Baylor to Open Clinical Trials Center This Month

Baylor Health System is expected to open its innovative clinical trials center this month, doubling its capacity to conduct experiments.

The center will be at Baylor T. Boone Pickens Cancer Hospital and Baylor Charles A. Sammons Cancer Center, and will include Phase I, Phase II and Phase III clinical trials.

Among the Baylor-initiated trials underway or planned at the center:

  • Center Medical Director Carlos Becerra, MD, is designing a study to “manicure DNA” with a medication, making it easier for chemotherapy to reach the cancer cells. He is working with world-renowned cancer expert Daniel Von Hoff, MD.
  • A trial will use aggressive upfront chemotherapy to make unresectable pancreatic tumors resectable.
  • In partnership with the Baylor Institute for Metabolic Disease, oncologist Alan Miller, MD, is working to develop a new, more sensitive biomarker test to see if all leukemia is gone after treatment. Neuro-oncology specialist Karen Fink, MD, is doing the same with a type of brain cancer.
  • Blood and marrow transplantation specialist Luis Pineiro, MD, is working on a bone marrow transplant study for patients who do not have a match. It would allow patients needing a transplant to use almost any family member as a donor by genetically modifying the donor’s lymphocyte t-cells.

Among the studies is a new Phase III trial by Baylor oncologist C. Lance Cowey and Texas Oncology. It combines two immunotherapy drugs—nivolumab and ipilimumab—to treat patients with advanced melanoma.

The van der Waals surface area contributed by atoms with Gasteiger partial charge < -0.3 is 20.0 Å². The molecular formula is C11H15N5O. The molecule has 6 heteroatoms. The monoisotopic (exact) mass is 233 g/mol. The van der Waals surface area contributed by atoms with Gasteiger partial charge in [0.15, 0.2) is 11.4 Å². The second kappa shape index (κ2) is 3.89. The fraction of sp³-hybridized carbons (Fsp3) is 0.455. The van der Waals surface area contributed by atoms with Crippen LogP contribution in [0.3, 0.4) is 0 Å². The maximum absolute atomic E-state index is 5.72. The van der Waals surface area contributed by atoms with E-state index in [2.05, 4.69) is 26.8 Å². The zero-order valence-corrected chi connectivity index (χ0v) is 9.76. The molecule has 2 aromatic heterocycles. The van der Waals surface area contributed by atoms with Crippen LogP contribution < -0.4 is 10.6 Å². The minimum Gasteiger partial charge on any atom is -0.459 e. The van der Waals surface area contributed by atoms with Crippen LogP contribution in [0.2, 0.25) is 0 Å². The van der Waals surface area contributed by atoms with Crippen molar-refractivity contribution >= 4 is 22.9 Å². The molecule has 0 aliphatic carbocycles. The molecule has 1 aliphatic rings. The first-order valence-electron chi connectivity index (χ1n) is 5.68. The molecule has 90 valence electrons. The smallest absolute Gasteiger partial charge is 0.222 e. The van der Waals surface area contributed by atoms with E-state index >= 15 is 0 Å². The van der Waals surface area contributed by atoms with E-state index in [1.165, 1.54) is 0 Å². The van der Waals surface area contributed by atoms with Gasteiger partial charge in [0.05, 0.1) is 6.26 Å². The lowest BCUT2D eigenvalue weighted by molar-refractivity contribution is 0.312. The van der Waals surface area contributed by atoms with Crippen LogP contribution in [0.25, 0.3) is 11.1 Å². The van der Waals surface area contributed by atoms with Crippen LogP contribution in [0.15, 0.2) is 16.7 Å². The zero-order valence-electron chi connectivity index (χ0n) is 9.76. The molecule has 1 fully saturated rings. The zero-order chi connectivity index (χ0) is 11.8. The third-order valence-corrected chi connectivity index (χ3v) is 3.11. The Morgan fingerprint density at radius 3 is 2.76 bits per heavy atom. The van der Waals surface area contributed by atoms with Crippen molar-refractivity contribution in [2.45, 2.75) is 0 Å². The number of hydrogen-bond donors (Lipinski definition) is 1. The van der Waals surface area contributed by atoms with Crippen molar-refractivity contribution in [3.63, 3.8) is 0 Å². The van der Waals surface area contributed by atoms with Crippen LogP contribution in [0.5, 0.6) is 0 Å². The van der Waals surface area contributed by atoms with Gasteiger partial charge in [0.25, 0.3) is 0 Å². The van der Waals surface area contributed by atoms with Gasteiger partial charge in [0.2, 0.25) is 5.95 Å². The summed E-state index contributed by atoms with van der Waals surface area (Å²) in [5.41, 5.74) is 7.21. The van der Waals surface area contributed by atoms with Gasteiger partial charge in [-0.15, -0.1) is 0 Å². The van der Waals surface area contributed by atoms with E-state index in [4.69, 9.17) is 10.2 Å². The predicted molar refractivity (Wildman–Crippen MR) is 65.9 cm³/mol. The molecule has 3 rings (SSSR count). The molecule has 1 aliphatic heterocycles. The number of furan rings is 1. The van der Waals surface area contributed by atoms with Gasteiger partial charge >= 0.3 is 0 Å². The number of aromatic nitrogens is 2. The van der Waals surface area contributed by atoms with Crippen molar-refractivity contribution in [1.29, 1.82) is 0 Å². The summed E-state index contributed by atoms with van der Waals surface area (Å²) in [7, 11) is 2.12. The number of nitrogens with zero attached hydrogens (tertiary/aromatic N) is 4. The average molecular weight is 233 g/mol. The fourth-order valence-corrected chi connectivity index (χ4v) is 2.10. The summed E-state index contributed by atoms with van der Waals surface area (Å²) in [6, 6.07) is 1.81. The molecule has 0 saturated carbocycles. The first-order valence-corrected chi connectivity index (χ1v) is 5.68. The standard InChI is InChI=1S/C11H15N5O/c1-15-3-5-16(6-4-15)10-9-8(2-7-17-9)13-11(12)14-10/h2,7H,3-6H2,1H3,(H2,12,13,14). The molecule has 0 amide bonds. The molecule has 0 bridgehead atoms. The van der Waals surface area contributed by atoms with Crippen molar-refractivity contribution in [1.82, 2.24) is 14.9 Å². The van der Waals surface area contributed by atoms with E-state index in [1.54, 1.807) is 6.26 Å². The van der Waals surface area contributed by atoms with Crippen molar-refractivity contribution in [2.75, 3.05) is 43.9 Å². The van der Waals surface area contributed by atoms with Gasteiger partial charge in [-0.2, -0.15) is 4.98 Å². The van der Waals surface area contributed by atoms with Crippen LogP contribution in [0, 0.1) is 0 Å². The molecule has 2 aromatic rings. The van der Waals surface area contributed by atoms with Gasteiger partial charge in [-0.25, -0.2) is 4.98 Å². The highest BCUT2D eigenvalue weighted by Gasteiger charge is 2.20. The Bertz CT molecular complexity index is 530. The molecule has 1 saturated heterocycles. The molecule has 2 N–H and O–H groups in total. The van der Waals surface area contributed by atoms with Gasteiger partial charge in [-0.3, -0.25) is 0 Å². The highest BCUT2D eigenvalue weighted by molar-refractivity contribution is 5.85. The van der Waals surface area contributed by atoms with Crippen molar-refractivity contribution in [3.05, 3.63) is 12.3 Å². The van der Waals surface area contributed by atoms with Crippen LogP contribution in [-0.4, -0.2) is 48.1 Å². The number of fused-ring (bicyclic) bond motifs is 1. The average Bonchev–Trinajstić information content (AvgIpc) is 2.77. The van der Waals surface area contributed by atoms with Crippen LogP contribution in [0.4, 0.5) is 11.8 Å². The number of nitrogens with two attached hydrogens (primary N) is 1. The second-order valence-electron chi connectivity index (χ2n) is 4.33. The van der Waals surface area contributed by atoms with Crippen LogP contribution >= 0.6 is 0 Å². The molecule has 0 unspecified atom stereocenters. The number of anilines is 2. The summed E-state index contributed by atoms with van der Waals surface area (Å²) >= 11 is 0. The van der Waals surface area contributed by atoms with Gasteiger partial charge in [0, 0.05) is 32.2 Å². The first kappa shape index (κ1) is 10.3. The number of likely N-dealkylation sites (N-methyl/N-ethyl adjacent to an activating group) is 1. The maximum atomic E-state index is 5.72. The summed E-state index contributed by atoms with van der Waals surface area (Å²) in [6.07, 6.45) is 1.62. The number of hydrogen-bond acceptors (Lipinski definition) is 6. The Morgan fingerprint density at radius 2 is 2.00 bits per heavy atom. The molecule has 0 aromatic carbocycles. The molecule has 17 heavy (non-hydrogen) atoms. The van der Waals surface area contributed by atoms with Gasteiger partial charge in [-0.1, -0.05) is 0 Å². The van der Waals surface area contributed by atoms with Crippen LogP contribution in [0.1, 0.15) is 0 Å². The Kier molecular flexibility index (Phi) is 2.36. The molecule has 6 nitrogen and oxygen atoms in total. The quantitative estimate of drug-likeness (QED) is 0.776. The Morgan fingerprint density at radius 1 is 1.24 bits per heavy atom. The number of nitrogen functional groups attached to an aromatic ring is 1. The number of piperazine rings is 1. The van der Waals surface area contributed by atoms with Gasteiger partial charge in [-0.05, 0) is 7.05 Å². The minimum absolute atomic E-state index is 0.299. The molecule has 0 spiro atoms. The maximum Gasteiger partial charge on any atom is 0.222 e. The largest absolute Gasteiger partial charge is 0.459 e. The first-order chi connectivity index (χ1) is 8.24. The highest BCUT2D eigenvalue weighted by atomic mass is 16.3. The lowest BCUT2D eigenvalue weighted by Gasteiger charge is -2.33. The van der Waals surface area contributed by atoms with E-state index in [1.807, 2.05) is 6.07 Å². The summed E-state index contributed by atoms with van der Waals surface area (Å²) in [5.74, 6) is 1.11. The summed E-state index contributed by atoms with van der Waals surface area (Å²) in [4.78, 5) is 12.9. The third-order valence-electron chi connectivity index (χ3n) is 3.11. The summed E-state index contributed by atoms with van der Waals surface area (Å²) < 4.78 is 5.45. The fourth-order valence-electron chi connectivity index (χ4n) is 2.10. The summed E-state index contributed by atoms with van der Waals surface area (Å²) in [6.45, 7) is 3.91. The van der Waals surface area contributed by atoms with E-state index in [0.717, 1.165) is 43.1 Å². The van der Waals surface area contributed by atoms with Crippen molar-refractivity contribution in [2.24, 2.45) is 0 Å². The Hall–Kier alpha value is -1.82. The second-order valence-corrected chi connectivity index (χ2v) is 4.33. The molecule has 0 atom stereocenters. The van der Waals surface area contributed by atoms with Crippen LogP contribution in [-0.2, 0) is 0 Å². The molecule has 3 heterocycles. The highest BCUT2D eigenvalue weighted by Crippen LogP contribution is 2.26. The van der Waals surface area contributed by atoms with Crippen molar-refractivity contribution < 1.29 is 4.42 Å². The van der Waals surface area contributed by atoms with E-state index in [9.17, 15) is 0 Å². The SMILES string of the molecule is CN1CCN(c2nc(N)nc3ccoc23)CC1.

The study was preceded by one published in the New England Journal of Medicine in May that found that drug combination shrank tumors by more than 80 percent.

Cowey said the Phase III trial would be conducted at multiple sites worldwide and include about 1,000 patients—including an estimated 20-30 in Dallas.

“Melanoma is a very aggressive cancer with a dismal prognosis. Until the last couple of years, we didn’t have drugs that could improve the survival rate. But now we have a new generation of treatments we haven’t had before. Most of those are still in clinical trials,” he said.

Becerra said, “By exploring underpinnings (biology of the cancer), we can target tumor cells better. We are looking at trials that control tumors better than what we have in the past.”

He said the center would give local patients access to treatments that they would not have had  otherwise if they enroll in the trials.

Steve Jacob is editor at large of D Healthcare Daily and author of the book Health Care in 2020: Where Uncertain Reform, Bad Habits, Too Few Doctors and Skyrocketing Costs Are Taking Us. He can be reached at

Posted in News, Research.
  • richard

    sir, I have done masters in pharmacy practice.Hence I am very well known about clinical trials, so is there any chance me to join and carry out the work as an employee